Hispanics diagnosed with esophageal cancer are less likely to undergo surgery for potentially resectable disease, and, as a result, have a decreased survival rate compared with white patients, according to a study of Surveillance, Epidemiology, and End Results (SEER) data.1

Researchers identified 22,531 cases of esophageal cancer in Hispanics (9%) and whites (91%) taken from the SEER database between 2003 and 2014. Of these, 6250 patients had locoregional disease.

Compared with white patients, Hispanic patients were younger at presentation and had lower-grade tumors, but were more likely to have distant metastases.

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Hispanic patients had an 11% higher unadjusted risk for death compared with white patients (HR, 1.11; 95% CI, 1.06-1.17; P <.001), and a 2-month lower overall survival (10 vs 12 months; P <.05). Among Hispanics with locoregional disease, there was a 15% higher unadjusted risk for death compared with white patients (HR, 1.15; 95% CI, 1.03-1.29; P =.01).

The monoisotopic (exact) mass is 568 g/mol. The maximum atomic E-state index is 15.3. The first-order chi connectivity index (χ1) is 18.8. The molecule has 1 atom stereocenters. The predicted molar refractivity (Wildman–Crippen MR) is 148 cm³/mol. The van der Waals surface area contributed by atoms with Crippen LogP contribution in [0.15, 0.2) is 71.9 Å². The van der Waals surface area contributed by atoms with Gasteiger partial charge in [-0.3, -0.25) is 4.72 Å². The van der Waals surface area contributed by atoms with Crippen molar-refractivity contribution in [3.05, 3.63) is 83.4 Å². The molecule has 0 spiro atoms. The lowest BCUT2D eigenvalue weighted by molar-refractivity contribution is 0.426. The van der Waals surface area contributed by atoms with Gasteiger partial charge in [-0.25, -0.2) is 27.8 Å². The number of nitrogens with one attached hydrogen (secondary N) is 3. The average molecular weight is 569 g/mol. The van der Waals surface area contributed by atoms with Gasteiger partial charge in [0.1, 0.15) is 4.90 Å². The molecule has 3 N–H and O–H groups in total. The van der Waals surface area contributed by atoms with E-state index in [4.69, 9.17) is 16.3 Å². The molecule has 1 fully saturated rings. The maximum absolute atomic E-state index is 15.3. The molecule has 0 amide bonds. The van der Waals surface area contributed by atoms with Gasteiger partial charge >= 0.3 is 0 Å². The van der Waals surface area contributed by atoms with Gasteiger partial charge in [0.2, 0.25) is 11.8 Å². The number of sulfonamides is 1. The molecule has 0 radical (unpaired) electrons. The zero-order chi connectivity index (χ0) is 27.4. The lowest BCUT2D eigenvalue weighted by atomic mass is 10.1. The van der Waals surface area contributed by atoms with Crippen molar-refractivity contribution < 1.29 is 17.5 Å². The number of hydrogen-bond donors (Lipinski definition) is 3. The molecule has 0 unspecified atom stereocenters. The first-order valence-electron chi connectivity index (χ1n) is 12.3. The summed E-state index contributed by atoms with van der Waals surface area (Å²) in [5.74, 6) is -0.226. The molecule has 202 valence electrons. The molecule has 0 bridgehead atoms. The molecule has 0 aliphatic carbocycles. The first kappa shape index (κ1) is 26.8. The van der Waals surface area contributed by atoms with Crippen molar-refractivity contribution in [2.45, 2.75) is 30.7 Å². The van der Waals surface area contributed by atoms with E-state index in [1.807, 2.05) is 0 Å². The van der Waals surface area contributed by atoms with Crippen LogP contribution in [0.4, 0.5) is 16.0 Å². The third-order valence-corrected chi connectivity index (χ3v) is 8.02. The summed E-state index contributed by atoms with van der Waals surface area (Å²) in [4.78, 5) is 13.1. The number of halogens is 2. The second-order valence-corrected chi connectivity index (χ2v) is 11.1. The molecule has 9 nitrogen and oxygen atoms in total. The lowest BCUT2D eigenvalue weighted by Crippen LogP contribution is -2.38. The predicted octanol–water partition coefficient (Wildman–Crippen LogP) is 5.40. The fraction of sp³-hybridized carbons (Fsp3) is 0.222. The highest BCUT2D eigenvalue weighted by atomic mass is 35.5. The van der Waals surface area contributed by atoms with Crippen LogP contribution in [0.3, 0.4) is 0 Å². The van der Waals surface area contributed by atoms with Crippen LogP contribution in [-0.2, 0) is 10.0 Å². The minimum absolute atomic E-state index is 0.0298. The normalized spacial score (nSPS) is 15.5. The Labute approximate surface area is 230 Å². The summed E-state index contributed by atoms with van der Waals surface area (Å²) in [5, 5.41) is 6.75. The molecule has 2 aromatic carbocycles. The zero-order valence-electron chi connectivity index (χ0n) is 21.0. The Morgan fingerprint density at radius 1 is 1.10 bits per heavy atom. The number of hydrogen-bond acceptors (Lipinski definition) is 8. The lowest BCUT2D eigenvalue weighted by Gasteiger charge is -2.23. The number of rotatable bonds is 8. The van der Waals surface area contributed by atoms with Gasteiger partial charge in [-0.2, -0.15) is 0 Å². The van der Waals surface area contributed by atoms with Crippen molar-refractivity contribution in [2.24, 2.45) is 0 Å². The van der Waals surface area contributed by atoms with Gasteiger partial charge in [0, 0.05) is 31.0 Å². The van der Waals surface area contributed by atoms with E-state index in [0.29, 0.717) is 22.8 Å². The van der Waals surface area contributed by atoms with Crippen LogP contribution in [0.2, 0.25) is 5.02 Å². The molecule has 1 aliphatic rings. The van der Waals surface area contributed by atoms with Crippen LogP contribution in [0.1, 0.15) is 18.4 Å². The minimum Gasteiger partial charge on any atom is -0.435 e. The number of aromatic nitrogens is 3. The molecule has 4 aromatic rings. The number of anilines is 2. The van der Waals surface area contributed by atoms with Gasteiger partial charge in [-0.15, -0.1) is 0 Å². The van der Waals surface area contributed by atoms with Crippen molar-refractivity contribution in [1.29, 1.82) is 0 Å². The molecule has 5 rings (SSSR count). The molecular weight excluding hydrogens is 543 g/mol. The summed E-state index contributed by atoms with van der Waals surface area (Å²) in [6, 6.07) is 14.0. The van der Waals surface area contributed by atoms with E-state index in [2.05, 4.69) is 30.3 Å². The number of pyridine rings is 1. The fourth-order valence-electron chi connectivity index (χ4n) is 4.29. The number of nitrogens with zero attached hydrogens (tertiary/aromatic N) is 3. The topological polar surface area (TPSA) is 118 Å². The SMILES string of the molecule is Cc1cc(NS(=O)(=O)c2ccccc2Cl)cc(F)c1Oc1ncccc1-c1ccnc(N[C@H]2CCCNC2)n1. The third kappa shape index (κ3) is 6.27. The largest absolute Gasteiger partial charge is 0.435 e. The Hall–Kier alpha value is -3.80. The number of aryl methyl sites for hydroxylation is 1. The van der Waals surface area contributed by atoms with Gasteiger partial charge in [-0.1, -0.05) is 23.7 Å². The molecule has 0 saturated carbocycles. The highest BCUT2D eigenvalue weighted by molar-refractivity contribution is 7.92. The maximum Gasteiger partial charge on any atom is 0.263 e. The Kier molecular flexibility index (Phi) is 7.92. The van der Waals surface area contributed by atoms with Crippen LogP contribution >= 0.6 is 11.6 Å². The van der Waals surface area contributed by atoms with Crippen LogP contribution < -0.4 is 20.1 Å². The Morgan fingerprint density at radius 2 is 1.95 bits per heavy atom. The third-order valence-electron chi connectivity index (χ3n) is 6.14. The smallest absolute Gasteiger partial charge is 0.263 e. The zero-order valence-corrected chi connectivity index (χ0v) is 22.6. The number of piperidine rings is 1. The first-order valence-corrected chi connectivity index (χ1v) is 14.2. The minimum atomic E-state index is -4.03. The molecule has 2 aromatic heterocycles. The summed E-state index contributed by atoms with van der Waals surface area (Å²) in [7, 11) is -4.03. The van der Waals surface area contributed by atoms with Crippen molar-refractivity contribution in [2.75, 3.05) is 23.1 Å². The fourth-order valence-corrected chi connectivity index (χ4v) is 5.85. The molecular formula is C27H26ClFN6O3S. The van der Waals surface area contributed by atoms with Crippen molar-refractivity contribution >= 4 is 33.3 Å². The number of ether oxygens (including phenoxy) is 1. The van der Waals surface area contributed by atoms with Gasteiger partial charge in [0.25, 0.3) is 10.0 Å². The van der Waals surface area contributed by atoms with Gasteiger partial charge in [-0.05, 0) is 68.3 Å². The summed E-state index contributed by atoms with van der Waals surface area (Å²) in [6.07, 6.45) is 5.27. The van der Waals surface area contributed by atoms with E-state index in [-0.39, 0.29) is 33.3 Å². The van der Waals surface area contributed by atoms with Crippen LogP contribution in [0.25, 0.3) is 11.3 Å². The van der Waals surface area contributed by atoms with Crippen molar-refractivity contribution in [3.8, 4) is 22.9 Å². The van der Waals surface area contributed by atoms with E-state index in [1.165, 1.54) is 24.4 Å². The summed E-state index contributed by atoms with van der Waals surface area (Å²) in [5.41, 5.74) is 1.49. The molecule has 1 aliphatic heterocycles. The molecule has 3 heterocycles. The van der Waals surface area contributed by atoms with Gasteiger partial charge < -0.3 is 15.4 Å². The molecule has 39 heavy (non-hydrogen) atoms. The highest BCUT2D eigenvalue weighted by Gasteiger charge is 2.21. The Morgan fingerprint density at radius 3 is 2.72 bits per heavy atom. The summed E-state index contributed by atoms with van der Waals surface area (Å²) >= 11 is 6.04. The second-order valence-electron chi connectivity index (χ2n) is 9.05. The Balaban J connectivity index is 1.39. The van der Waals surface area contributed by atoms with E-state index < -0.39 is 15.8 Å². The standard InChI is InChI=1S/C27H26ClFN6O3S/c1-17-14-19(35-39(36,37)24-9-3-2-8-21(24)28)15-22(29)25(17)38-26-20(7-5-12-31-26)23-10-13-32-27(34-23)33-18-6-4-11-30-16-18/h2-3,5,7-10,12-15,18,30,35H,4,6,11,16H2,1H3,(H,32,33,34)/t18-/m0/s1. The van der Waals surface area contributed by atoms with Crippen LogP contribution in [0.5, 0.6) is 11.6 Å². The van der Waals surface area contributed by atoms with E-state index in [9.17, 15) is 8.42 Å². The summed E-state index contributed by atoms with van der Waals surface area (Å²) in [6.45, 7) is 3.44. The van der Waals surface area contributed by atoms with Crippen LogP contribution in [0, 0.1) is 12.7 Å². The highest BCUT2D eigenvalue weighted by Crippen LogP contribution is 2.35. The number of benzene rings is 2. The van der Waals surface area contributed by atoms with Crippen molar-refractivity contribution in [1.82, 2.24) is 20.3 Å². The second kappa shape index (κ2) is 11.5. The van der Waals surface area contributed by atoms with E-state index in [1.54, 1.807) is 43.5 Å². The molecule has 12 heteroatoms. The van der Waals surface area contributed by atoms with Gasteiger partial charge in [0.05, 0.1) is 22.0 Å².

These differences occurred “despite favorable associations with socioeconomic factors, including lower rates of tobacco use, higher average incomes, and higher educational attainment among Hispanics with esophageal cancer, all major lifestyle factors associated with decreased incidence.”

After adjusting for demographic and tumor characteristics, the researchers found that undergoing surgery for locoregional disease had a significant interaction with race on overall mortality (P =.01). Compared with 60% of white patients with locoregional disease, only 46% of Hispanic patients with locoregional disease received surgery (P <.001), and not receiving surgery was associated with a significantly lower overall survival (HR, 2.84; 95% CI, 2.65-3.04; P <.001).

Reference

  1. Gupta DR, Liu Y, Jiang R, et al. Racial disparities, outcomes, and surgical utilization among Hispanics with esophageal cancer: a Surveillance, Epidemiology, and End Results program database analysis . Oncology. doi: 10.1159/000499716